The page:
Unprotected Whistleblowing Will Not Undo Removal of Federal Employee

A Department of Education employee removed for various misconduct reasons tried to thwart the agency’s action by pointing to his whistleblowing activity. Since he could not prove it was protected whistleblowing and the agency could prove it would fire him even if it had been, he lost out on his appeal.

Here is yet another federal appeals court decision that agrees with the Merit Systems Protection Board (MSPB) that a federal employee had not met his burden to prove that the agency fired him in retaliation for protected whistleblowing. (McInnis v Department of Education (CAFC No. 2016-2652 (nonprecedential) 2/8/17))

As the court’s decision explains, Mr. Gregory McInnis was an Institutional Review Specialist with the Department of Education’s (DEd) Federal Student Aid Office. Following several progressive disciplinary actions based on failure to follow various instructions, work procedures, etc., the agency eventually fired McInnis for: (1) absence without approved leave (AWOL), 2) failure to follow leave procedures, and (3) failure to follow instructions. The agency cited numerous instances in a nine month period when McInnis either did not come to work on time, left early or did not come to work at all without advance approval and without following required leave procedures. He also failed to complete timely required security training and mishandled a security breach incident. (Opinion pp. 2-3)

At the MSPB McInnis argued there was no basis for his removal; moreover his removal was in retaliation for protected whistleblowing. The so-called whistleblowing involved two things. First, McInnis claims he disclosed to various agency officials that there was a problem with a particular agency contract performance that was encountering delays. Second, he said had complained about how his supervisor treated women. (p. 3)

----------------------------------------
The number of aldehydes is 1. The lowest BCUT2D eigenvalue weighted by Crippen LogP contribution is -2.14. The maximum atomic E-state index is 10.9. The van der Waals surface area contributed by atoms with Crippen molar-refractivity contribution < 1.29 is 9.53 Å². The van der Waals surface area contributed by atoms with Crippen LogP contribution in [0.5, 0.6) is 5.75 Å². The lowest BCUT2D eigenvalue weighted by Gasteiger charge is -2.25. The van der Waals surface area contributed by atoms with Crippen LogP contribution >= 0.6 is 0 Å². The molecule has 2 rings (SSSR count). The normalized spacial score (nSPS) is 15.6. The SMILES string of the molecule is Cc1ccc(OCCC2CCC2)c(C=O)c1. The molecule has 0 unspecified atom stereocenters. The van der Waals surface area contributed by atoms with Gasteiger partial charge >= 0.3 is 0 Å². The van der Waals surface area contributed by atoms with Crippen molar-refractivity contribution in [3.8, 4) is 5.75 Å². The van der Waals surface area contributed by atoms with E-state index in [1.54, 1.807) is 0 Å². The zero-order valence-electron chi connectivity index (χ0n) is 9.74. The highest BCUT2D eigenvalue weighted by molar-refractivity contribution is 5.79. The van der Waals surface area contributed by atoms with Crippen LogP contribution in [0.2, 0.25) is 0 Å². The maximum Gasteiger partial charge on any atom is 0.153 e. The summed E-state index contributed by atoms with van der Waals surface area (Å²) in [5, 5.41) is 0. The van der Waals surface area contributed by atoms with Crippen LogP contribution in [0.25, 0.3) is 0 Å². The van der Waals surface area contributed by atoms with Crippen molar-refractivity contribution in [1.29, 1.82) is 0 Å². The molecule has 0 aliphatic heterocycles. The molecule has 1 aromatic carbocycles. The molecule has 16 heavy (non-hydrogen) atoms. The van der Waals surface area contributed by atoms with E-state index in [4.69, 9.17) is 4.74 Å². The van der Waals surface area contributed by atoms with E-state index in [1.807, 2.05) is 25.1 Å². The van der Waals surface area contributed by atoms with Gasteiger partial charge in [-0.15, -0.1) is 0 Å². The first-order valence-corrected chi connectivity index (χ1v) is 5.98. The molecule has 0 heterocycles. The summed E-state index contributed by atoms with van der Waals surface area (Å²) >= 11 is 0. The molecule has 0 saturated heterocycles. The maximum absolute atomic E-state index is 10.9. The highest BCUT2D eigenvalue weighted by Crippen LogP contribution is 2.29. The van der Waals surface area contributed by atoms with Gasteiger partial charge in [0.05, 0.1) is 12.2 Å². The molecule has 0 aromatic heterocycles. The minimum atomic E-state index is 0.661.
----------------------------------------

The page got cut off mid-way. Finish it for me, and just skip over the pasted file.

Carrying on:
Following a hearing, the Administrative Judge upheld McInnis’ removal, finding that the agency had proved its charges, sustaining 44 of the 47 specifications of AWOL, 57 of the 61 specifications of failure to follow leave procedures, and both failure to follow supervisory instructions specifications. The AJ found that McInnis did not make any protected whistleblower disclosures, and, even if he had, there was no evidence these factored into the agency’s decision to fire him. Further, the agency proved by clear and convincing evidence that it would have removed McInnis regardless of such whistleblowing disclosures. In fact the AJ found no evidence McInnis had made any disclosures about his supervisor’s treatment of women. (pp. 3-4)

McInnis took his case to the federal appeals court, which has now ruled in favor of MSPB’s decision.

Specifically as to McInnis’ protected whistleblowing argument, the court rejected that challenge because he failed to prove it. The burden is for McInnis to “establish, by a preponderance of the evidence, that the agency removed him in reprisal for protected whistleblowing activity….[He] was required to demonstrate that a protected disclosure was a ‘contributing factor’ ….to remove him.” (p. 7) Pointing out the so-called whistleblowing had occurred some four years prior to his removal, and that the agency proved it had no bearing on its decision to remove McInnis by clear and convincing evidence, the court rejected the contention. (pp. 7-8)

McInnis v. Department of Education (2016-2652)

About the Author

Susan McGuire Smith spent most of her federal legal career with NASA, serving as Chief Counsel at Marshall Space Flight Center for 14 years. Her expertise is in government contracts, ethics, and personnel law.